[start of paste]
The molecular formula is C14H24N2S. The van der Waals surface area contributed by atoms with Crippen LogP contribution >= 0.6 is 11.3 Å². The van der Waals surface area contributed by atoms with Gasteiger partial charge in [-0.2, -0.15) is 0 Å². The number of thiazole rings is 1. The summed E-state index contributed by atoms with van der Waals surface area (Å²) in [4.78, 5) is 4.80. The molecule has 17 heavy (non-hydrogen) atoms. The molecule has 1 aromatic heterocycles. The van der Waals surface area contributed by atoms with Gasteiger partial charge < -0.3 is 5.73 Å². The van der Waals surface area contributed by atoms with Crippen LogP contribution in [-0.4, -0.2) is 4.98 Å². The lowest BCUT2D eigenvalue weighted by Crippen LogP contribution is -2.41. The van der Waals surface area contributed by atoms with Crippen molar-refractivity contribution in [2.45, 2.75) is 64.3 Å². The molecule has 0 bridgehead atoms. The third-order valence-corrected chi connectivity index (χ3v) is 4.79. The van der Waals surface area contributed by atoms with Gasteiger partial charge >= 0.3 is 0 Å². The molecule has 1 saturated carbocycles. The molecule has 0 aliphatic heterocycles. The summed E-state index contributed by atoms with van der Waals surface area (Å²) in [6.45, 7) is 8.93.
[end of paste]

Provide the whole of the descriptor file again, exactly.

The molecular formula is C14H24N2S. The van der Waals surface area contributed by atoms with Crippen LogP contribution >= 0.6 is 11.3 Å². The van der Waals surface area contributed by atoms with Gasteiger partial charge in [-0.2, -0.15) is 0 Å². The number of thiazole rings is 1. The summed E-state index contributed by atoms with van der Waals surface area (Å²) in [4.78, 5) is 4.80. The molecule has 17 heavy (non-hydrogen) atoms. The molecule has 1 aromatic heterocycles. The van der Waals surface area contributed by atoms with Gasteiger partial charge < -0.3 is 5.73 Å². The van der Waals surface area contributed by atoms with Crippen LogP contribution in [-0.4, -0.2) is 4.98 Å². The lowest BCUT2D eigenvalue weighted by Crippen LogP contribution is -2.41. The van der Waals surface area contributed by atoms with Crippen molar-refractivity contribution in [2.45, 2.75) is 64.3 Å². The molecule has 0 bridgehead atoms. The third-order valence-corrected chi connectivity index (χ3v) is 4.79. The van der Waals surface area contributed by atoms with Gasteiger partial charge >= 0.3 is 0 Å². The molecule has 1 saturated carbocycles. The molecule has 0 aliphatic heterocycles. The summed E-state index contributed by atoms with van der Waals surface area (Å²) in [6.45, 7) is 8.93.